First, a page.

Claim: Marijuana tax revenues come up short- NOT True

In response to WASCOP’s claim to Legislators that Cannabis revenues come up short.

Claim: Marijuana tax revenues come up short?

Claim: Marijuana tax revenue is minimal to state educations funds?  

The Facts are here.

Check: This study was done with a microfocus, at specific real, but most strongly extrapolated data, it’s simply incorrect.

Check it Here:

Colorado Facts NOT Fiction

The study uses Colorado, one of the first legal weed states, as its lone test case. The state netted $247,368,473 in cannabis sales-tax revenue in 2017, according to official figures, part of a revenue stream that’s gone to pave streets, fund education, and—in at least one instance—build a new police station. But according to the Centennial Institute report, legalization actually cost the state four-and-a-half times that—more than $1 billion—thanks chiefly to $431,027,862 in lost productivity and $469,488,127 in health costs.

To reach those figures, researchers pulled data from official sources, like the Colorado Department of Public Health and Environment, and then did some math. Among other novel moves, to figure cannabis’ cost to productivity, an estimated number of marijuana-related expulsions and dropouts—itself dubious, reliant on multiplying total dropouts by a portion “likely” attributable to pot—was multiplied by $334,716.12, the estimated “cost of not having a high-school diploma.” (Pot users who went back to school didn’t seem to figure.)

To posit health costs, the study claimed more than 30,000 weed-related hospital admissions per year in Colorado—a figure based on a separate, peer-reviewed report, which reached a decidedly less panicked conclusion—and also cited addiction treatment, underweight babies, and other maladies as adding to a ghastly tab.

……..But dubious bits of research may be anti-drug warriors’ best lifeline in an era of fake news and questionable data points.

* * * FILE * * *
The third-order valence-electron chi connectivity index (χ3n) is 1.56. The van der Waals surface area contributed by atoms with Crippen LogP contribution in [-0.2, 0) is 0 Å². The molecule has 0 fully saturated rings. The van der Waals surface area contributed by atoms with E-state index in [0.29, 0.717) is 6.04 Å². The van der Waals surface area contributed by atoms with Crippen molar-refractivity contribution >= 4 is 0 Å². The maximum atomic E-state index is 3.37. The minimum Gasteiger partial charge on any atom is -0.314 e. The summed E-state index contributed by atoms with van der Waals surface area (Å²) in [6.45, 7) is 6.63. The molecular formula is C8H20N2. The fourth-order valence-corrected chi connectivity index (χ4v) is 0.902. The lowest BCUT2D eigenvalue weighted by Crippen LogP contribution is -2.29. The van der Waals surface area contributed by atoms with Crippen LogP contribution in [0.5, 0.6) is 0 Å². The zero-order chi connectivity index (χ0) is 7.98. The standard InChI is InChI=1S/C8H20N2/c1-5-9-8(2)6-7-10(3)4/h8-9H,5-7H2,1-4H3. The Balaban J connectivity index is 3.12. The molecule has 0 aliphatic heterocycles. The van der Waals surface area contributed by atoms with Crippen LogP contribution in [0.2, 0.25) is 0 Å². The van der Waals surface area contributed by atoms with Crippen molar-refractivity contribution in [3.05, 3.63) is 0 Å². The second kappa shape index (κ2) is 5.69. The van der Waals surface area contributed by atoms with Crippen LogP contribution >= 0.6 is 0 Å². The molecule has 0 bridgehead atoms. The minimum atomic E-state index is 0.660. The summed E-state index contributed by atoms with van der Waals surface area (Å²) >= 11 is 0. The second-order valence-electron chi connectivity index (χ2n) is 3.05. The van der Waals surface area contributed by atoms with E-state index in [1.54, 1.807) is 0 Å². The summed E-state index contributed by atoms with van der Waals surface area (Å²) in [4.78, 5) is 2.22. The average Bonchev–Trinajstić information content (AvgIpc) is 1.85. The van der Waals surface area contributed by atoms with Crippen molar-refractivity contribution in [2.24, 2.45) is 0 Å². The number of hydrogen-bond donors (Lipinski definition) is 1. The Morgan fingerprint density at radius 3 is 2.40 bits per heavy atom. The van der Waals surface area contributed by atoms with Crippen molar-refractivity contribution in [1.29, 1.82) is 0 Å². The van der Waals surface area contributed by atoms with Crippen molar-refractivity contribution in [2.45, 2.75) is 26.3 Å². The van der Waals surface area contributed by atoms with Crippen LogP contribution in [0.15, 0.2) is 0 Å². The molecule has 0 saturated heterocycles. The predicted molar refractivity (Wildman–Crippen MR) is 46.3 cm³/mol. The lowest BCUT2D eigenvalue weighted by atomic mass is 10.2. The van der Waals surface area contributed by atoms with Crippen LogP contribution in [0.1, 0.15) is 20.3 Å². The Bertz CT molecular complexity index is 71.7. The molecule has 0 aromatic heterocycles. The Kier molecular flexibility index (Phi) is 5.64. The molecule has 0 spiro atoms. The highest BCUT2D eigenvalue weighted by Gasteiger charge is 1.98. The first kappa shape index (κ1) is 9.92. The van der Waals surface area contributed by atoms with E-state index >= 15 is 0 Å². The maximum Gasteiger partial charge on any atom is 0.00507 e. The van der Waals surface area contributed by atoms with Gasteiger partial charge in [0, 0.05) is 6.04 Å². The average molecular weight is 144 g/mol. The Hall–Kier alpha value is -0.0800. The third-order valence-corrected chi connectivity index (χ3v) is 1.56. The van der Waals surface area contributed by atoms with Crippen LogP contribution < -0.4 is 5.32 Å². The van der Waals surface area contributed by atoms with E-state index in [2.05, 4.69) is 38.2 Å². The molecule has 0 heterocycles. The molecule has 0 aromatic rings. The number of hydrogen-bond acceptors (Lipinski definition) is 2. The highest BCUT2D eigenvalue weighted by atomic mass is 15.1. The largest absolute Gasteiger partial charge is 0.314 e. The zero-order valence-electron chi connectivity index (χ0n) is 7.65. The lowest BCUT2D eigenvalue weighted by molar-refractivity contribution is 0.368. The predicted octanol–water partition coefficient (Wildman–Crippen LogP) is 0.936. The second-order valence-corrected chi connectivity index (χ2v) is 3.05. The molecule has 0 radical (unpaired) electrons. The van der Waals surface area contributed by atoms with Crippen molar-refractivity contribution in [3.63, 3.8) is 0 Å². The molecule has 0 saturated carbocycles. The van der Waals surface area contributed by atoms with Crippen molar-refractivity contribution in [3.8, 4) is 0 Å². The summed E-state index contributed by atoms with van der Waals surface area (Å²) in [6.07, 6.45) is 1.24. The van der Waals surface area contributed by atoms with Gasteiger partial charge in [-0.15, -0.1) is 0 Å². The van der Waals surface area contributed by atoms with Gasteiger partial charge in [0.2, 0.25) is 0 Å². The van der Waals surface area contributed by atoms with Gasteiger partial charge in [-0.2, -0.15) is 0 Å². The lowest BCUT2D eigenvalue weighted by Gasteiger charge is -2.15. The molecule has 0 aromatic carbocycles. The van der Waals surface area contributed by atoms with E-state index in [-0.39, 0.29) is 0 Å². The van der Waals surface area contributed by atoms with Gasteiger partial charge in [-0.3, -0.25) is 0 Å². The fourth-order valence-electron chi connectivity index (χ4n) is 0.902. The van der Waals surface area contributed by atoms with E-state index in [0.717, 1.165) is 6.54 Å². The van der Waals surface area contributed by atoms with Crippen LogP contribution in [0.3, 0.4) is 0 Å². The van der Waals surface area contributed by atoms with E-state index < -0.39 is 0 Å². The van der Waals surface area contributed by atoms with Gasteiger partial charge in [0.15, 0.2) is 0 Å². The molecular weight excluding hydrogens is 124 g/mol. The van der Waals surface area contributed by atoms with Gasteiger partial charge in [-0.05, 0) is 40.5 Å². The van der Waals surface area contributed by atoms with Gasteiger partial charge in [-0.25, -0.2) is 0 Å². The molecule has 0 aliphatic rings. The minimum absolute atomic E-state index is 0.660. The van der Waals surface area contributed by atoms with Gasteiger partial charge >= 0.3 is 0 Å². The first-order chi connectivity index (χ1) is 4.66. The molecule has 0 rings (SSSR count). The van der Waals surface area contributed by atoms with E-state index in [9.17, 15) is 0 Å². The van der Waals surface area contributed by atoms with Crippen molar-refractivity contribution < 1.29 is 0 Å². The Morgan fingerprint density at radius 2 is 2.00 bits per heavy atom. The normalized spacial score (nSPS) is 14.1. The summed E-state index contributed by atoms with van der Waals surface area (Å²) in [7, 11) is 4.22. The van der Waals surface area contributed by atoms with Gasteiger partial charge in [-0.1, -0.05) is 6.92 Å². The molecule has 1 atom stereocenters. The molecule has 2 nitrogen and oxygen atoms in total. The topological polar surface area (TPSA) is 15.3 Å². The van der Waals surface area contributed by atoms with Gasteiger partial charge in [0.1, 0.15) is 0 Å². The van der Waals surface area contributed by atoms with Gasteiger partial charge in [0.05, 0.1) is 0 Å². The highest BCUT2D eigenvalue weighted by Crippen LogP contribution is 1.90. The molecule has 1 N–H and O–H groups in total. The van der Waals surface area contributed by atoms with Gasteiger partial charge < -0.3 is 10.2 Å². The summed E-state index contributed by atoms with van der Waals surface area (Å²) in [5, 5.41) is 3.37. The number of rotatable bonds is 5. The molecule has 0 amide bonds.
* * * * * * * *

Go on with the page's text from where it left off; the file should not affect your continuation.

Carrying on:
“These guys are the flat-earth crew,” said Michael Collins, a Washington DC-based lobbyist with the Drug Policy Alliance, one of the country’s main legalization advocacy groups. “They’re arguing about something that’s already been decided.”

Study 2018 By Centennial Institute

This “Study” done in 2018 By Centennial Institute, has been more than discredited, it has been called out by many professionals for the low quality of the data it produced. The data from this study has no actual application, as the study accounts for things as ridiculous as estimating an increased dropout rate from legalization with a cost of 1.1 Billion per year.

From Vice article:

“It was published on the university’s website, not in an academic journal. A for-hire, family-run research firm called QREM was “commissioned… to create the report,” according to an introductory letter from Jeff Hunt, a former staffer for Rick Santorum and a staunch Trump supporter who serves as Colorado Christian’s vice-president of public policy—as well as the Centennial Institute’s director. Hunt appeared to be the only person remotely connected to academia who was involved in the study.

An avowed anti-legalization activist who led an unsuccessful effort to end Denver’s annual 4/20 rally, Hunt recently appeared on Fox News to rail about the dangers of marijuana to young people. Successful as a pundit and agitator, Hunt does not appear to have academic credentials, either as a social scientist or data researcher. According to his LinkedIn, he has degrees in divinity and political management and worked in conservative politics and media before joining CCU in November 2015.

….”Guesswork + bias + arithmetic,” Kleiman said in an email by way of appraisal of the Centennial report, adding that it was not a workable “benefit-cost analysis.”